Woodside Brings Barnacle A Poignant Victory
Woodside, CA, USA
Photos: Amy McCool
"I went through periods where I wasn't hopeful he'd ever come back to the advanced level, so I'm pretty excited," said Barnacle, 21. His bay gelding was injured in 2005, and it's taken years of hard work to bring him back to the top level. "He felt great; it felt like he'd had no time off."
Barnacle credits his sister, Rachel, and his aunt, Jan White, with taking charge of the horse's recovery when he took a job on the East Coast in 2007. "They rehabbed him while I was away having fun," he said.
Barnacle, the only rider to finish the advanced cross-country course with no jumping faults, had high praise for Derek di Grazia's design. "It was challenging and safe at the same time. It asked a lot of accuracy questions, but was very fair and rode great," he said.
Barnacle held fourth after dressage, but he took over a commanding 40-plus-point lead after a cross-country round that added only a handful of time penalties to his score. He lowered three rails and added 9 time penalties in the show jumping, but still claimed the Gold Cup by a wide margin over Marc Grandia on I Spy and Anna Collier on Uppercrust D.
"I knew it would be hard to lose [going in to show jumping]," conceded Barnacle. "But I wanted to ride like I had to go clean. He was great. He jumped really well after yesterday, and I thought the ones I rode well he jumped beautifully."
Woodside marked Barnacle's first-ever advanced Adequan/USEA Gold Cup Series win. "The sponsors for this series are great, and the added prizes and publicity are wonderful for the sport," he said.
In addition to Adequan, the series has 10 sponsors. The Legacy Sponsors are Nunn Finer, Nutrena and World Equestrian Brands; the Contributing Sponsors are Cover-All, UlcerGard and Wellpride; and the Patron Sponsors are Back on Track, Broadstone Equine Insurance Agency, Mountain Horse and Succeed.
Perhaps the only bobble of the weekend came during Barnacle's victory gallop, when "Flo" spooked badly and found himself directly in front of a show jump. Barnacle, thinking quickly, sat up and clucked, and the horse sailed over the fence, although he did lower the top rail, causing the announcer to quip, "Four faults, no time."
Jennie Brannigan and Cooper, winners of the Adequan/USEA Gold Cup intermediate division, had only landed on California soil a week before Woodside, but their jet lag didn't show. Brannigan calls San Diego home, although she and her 7-year-old Dutch Warmblood have been living and training on the East Coast for most of the past year. But the 20-year-old is in her last year to contest the North American Young Riders Championships, and Woodside served as a mandatory trial for all the Area VI (California) team.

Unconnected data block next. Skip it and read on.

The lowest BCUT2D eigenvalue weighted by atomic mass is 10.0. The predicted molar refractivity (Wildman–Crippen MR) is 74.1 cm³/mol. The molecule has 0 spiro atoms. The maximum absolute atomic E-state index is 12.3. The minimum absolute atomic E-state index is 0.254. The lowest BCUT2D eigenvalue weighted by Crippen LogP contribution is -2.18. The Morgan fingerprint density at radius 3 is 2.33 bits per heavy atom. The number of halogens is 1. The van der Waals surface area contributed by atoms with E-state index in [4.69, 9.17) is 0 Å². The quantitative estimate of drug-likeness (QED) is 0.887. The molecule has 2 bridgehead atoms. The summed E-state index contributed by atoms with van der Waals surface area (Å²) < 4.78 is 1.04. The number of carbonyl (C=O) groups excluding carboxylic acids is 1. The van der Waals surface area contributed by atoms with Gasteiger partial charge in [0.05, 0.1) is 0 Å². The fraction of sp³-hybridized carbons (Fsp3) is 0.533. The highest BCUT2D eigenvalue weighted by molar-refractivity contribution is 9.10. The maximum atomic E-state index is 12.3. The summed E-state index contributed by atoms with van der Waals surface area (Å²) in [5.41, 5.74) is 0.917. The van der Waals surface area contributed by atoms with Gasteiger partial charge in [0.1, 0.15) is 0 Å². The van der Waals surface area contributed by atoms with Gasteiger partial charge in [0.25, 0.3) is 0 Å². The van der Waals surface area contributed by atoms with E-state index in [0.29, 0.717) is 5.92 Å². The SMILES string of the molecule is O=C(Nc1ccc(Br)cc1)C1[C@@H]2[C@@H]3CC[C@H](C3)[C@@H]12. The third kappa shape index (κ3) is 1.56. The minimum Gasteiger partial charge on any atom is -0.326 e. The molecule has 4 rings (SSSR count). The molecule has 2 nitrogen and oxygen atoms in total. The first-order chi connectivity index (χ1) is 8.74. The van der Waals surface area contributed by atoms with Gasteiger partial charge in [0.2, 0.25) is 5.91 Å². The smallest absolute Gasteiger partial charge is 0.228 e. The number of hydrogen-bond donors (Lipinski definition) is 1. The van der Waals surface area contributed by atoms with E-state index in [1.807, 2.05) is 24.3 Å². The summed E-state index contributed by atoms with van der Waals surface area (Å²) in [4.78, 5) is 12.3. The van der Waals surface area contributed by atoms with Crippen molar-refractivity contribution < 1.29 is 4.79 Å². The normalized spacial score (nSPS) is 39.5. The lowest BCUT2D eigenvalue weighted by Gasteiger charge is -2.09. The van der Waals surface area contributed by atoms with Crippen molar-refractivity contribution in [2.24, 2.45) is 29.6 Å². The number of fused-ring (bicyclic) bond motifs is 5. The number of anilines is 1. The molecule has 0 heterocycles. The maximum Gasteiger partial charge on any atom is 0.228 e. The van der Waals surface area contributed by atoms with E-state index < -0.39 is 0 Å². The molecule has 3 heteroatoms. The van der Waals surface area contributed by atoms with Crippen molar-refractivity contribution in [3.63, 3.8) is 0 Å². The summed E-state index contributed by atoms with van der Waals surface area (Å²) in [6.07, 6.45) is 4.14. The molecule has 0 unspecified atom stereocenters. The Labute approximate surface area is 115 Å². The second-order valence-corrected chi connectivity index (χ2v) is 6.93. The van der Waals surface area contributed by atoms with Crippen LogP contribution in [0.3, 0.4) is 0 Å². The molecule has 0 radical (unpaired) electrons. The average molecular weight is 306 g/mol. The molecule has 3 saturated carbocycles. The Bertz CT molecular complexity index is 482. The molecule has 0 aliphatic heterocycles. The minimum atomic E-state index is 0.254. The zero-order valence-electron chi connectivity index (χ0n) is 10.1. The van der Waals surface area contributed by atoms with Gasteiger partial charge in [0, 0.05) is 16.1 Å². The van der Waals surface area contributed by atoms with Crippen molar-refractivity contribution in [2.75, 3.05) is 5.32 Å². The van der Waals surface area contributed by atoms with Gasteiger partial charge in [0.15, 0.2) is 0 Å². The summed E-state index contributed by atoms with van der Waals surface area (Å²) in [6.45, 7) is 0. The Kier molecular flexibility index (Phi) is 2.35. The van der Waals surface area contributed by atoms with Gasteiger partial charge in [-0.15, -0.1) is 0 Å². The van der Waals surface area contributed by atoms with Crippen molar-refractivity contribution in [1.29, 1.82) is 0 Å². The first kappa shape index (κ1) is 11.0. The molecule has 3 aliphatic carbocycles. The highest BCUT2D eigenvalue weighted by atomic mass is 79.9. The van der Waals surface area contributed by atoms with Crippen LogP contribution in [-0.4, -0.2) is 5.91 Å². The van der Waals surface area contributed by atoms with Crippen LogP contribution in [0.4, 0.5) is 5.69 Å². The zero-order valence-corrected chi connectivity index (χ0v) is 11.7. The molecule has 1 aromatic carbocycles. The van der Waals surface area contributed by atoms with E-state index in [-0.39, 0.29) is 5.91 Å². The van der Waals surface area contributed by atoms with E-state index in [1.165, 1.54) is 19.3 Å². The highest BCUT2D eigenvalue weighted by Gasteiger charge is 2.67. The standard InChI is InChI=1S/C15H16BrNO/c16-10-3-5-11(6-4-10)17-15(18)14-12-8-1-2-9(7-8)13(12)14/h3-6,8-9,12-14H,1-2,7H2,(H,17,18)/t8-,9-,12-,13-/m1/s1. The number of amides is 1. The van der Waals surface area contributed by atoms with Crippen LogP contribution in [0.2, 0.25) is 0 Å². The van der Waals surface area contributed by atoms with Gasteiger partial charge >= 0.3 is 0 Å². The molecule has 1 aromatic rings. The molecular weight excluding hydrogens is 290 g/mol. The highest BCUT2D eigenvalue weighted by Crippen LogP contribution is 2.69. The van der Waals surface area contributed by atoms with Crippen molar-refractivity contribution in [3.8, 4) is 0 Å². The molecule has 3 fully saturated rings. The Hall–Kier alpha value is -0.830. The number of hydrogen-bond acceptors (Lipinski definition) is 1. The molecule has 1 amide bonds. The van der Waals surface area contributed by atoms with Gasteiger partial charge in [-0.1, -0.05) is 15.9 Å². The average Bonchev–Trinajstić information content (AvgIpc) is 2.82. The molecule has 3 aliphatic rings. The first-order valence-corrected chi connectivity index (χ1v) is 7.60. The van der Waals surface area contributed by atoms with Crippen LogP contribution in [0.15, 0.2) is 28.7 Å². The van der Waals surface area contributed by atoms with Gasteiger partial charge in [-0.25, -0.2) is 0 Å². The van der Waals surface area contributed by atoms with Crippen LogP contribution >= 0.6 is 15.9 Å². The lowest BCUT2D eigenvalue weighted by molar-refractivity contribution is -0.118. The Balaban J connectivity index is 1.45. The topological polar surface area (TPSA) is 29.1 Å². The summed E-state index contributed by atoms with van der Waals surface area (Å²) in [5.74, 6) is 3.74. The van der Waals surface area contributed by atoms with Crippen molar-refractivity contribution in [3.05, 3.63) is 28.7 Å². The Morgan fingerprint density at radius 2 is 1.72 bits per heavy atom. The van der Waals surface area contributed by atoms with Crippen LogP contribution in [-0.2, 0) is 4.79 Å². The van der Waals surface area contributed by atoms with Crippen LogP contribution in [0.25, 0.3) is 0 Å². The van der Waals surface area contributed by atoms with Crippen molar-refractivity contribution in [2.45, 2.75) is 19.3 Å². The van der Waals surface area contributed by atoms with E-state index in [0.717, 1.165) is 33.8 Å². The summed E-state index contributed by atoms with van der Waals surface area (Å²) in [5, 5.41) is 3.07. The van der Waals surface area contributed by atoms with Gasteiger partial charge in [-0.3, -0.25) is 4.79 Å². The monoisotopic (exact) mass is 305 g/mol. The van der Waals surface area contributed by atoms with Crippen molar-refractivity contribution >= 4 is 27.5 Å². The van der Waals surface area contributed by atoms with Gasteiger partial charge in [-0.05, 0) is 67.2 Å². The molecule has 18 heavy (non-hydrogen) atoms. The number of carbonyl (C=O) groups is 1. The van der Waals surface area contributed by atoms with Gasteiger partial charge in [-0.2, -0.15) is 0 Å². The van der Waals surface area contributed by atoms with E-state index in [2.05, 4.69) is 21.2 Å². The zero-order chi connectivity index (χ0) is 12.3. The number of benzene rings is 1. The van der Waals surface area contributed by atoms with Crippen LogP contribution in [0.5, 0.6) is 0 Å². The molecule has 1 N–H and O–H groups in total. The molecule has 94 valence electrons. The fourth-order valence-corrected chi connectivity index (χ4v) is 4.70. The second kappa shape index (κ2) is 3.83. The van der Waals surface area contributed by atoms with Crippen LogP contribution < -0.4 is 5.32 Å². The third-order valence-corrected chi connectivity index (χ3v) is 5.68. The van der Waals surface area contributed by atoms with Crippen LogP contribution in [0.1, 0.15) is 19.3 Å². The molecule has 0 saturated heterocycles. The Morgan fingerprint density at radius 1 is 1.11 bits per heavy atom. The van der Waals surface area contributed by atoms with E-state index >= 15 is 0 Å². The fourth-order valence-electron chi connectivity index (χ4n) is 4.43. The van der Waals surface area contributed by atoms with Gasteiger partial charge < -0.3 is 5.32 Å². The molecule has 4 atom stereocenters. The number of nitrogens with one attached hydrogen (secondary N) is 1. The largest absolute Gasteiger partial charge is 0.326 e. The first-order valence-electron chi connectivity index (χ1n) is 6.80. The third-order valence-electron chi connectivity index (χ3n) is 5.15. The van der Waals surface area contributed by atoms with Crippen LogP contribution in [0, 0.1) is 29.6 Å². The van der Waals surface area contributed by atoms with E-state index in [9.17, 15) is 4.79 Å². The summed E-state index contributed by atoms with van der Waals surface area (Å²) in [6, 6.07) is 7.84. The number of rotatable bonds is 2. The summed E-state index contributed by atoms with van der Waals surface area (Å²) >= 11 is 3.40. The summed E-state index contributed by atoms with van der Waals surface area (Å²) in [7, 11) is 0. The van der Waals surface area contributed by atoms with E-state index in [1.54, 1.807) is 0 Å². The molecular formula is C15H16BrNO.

Having a Gold Cup class as the trial was fortuitous for Brannigan, as she and Cooper are currently leading the national intermediate-level Gold Cup standings following a first and a second in two Gold Cup Series events in the Atlantic League earlier this spring. They've now amassed 405 points, to lead second-placed Alexandra Knowles and Last Call by 235 points. Knowles finished fifth at Woodside and didn't earn any Gold Cup Series points.
"My main goal was a good outing for young riders," said Brannigan. "The coach asked us to go slow, but in the back of my mind I was thinking about the Gold Cup. Winning it is my second goal of the year, after the young riders championships."
Brannigan stood second after dressage, and though she did add 11.2 time faults on the cross-country course, they were fewer than dressage winner Tiana Coudray and Ringwood Magister (21.2), which put Brannigan into the lead. A flawless show jumping round kept her in the top spot over Coudray, who's also a candidate for the Area VI young rider team.
Brannigan sees the Gold Cup as an important part of an up-and-coming horse's career. "I have a competitive horse, and I'm always looking for help to support him and something like the Gold Cup helps you get your name out there. And you can win such great stuff-it just gives you that extra incentive," she said.
Brannigan will stay in California for the summer as she aims for the North American Young Riders Championships, held in Colorado in late July, but then she'll return to the East Coast work for Olympian Philip Dutton.
" I'm a team player-I wanted to come back here and do things right and help with the fund raising [for the young riders team] and be a part of all of it, not just show up at the show.
"Besides," she added with a smile, "I miss California."
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